Op/ed: Would Harriet Tubman Be Happy?


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Recently, the U.S. Treasury Secretary Jacob Lew announced that the United States would feature Harriet Tubman on the next $20 bill, replacing president and slave owner Andrew Jackson. The new bill is scheduled to debut in 2020 to coincide with the 100-year anniversary of women winning the right to vote.

Some have celebrated this as a much overdue recognition of an American hero, specifically a woman. Others found it uncalled for. Harriet Tubman fought the type of oppression that launched the United States economy. And, now, she is being plastered on money.

As writer Feminista Jones said in her viral essay, women of color should not be on American currency. She wrote:

Harriet Tubman did not fight for capitalism, free trade, or competitive markets. She repeatedly put herself in the line of fire to free people who were treated as currency themselves. She risked her life to ensure that enslaved black people would know they were worth more than the blood money that exchanged hands to buy and sell them. I do not believe Tubman, who died impoverished in 1913, would accept the “honor.”

Tubman saved over 300 slaves, leading them to freedom through the Underground Railroad. The idea of putting someone who was once a slave, and in that a form of human currency, on a dollar bill does seem a strange and even inappropriate “honor.”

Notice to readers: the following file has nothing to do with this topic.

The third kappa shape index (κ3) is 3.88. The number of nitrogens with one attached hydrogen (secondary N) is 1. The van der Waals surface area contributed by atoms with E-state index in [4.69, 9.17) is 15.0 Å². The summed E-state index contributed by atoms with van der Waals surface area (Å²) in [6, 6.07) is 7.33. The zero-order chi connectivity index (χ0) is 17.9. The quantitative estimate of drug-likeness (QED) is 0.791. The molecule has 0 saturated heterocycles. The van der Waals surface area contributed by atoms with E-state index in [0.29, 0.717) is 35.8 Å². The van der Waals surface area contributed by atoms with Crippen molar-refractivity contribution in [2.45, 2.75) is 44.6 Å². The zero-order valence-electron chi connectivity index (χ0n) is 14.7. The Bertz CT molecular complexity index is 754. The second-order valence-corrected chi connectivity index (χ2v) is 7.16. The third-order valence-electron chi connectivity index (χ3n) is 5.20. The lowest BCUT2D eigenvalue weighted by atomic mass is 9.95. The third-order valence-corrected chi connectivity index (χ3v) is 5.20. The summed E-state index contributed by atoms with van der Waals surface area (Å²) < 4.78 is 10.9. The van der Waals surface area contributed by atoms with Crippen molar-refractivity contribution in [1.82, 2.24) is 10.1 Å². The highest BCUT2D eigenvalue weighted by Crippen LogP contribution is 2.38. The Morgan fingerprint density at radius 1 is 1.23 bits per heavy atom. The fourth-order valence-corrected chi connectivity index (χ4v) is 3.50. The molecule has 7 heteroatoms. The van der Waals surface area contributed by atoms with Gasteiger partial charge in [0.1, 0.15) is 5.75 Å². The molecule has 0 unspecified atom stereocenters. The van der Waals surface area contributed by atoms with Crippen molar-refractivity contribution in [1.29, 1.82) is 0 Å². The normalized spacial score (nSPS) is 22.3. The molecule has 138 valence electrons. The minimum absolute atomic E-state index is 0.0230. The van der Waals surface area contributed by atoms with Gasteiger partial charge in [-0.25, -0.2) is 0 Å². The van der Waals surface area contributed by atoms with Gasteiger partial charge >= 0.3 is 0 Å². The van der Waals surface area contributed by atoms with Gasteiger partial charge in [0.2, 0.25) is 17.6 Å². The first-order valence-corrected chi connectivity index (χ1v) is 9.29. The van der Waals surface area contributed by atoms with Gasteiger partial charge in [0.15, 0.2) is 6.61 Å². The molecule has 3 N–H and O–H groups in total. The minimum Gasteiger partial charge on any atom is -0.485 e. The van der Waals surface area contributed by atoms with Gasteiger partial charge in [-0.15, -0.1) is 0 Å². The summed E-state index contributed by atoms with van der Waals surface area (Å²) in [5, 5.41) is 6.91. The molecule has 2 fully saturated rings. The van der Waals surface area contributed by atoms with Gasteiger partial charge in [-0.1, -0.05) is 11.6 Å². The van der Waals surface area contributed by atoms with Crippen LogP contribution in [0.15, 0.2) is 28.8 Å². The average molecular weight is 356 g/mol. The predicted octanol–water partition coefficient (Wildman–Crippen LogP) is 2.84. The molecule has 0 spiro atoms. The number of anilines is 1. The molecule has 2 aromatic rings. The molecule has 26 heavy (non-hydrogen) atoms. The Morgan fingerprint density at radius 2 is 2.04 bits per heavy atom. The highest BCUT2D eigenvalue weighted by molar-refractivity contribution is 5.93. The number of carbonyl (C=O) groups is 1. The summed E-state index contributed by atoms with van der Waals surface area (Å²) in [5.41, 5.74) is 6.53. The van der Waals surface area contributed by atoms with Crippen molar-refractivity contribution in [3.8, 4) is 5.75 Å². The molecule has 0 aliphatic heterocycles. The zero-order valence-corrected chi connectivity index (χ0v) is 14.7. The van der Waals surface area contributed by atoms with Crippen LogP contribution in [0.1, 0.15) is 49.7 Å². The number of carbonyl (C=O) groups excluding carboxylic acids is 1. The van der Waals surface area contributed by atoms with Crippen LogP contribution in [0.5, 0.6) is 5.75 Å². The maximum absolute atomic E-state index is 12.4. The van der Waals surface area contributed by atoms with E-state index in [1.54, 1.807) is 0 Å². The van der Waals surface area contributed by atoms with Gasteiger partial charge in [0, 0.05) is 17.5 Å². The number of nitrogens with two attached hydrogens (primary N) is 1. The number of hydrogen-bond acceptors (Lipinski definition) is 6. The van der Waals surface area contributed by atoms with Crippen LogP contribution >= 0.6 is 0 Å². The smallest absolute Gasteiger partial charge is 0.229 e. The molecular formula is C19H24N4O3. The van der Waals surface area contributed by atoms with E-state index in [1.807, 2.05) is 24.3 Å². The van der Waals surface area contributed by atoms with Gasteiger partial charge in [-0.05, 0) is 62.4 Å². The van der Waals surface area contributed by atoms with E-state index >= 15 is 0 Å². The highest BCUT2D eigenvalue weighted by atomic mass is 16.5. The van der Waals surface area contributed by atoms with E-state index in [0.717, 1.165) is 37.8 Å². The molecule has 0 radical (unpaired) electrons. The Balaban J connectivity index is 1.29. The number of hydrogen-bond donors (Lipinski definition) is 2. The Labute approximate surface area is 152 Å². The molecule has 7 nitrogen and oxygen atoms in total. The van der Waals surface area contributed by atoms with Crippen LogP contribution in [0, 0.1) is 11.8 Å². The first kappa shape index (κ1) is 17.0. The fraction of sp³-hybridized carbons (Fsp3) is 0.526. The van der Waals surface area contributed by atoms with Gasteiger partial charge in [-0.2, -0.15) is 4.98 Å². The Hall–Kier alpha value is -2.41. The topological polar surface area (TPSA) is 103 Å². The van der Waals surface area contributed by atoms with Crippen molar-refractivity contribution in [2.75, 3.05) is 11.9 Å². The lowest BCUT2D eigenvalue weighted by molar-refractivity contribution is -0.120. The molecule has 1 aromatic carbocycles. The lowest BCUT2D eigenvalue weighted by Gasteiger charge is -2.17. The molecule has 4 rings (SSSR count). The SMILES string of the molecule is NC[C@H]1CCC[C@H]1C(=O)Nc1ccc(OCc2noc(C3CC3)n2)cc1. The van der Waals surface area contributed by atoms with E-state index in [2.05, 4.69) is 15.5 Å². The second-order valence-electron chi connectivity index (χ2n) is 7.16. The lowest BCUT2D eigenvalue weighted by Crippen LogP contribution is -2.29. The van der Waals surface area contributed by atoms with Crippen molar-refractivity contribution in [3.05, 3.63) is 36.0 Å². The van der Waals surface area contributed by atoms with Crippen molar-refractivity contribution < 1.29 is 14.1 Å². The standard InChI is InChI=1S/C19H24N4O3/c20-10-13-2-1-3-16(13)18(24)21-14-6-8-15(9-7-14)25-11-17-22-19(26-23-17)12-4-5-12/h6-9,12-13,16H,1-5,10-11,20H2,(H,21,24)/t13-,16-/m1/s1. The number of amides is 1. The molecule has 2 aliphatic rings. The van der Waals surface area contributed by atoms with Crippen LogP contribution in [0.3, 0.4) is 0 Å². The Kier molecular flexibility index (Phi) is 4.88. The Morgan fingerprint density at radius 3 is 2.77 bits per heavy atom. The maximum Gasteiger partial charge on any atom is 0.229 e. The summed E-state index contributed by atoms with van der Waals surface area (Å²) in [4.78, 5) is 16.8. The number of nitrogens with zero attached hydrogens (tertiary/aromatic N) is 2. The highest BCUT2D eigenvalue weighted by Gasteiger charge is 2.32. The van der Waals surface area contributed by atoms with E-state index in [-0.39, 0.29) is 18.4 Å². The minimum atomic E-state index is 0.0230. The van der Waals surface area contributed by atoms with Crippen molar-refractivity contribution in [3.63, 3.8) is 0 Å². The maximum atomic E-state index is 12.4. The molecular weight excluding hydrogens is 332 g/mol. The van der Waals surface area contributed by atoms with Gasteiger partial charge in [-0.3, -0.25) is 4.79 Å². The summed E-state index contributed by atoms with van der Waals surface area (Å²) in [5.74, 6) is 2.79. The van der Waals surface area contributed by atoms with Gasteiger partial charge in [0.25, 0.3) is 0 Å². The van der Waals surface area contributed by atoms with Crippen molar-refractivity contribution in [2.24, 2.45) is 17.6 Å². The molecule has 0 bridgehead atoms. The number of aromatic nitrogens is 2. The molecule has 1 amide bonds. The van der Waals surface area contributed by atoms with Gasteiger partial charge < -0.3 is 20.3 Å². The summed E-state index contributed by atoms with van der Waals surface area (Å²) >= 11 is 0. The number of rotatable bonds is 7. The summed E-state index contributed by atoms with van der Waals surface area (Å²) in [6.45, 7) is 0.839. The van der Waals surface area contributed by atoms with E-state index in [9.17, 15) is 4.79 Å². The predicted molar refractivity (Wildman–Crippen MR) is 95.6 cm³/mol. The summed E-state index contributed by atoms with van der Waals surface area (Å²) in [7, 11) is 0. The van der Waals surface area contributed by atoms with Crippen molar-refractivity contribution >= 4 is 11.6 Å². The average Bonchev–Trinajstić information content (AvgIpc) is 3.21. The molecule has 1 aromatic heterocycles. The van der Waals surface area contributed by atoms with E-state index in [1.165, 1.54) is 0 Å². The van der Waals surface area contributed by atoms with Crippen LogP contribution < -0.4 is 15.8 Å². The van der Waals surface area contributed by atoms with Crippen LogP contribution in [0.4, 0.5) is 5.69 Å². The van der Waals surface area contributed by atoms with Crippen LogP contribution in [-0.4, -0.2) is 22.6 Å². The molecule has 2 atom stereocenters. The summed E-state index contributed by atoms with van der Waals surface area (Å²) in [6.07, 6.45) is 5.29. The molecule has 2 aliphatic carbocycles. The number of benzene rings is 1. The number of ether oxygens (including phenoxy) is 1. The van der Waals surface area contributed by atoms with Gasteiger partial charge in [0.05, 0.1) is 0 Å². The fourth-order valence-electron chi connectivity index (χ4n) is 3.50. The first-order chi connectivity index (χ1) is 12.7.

Another writer, Zoe Samudzi, also believed the bill would disrespect Tubman:

I’d imagine the Treasury aren’t masters of irony, but I’m mulling over the irony of a black woman who was bought and sold being ‘commemorated’ on the $20 bill (without also taking steps for economic recompense for black folks who are descendants of enslaved peoples) and I can’t stop shaking my head.

For those that do support the bill, there’s still the worry that it isn’t quite enough – Andrew Jackson will not be removed from the bill; rather he will be featured on the back.

While I understand the backlash from those in the Jones and Samudzi camp, I would argue that Tubman would support the new bill. As writer Jackie Calmes claimed, this bill will be a celebration of our “multicultural, multiethnic, and multiracial nation.” Tubman would be the first woman to appear on U.S. currency in over a century, and the first black woman on currency in history.

We have a dark history, and removing Andrew Jackson from the bill is a move in the right direction, despite the fact that he will remain on the back of the bill. We have commemorated and honored Harriet Tubman in numerous ways over the years, but placing her on one of the most highly circulated pieces of currency is yet another accolade she deserves. While the politics of such a decision can be complicated, in some sense, it’s simple: Harriet Tubman deserves to be celebrated. This is one way we can celebrate her. We need to stop fighting over the specifics of this change and focus on the overall message, which is a message of acceptance, hope, unity, and equality.


Photo courtesy of Getty Images.

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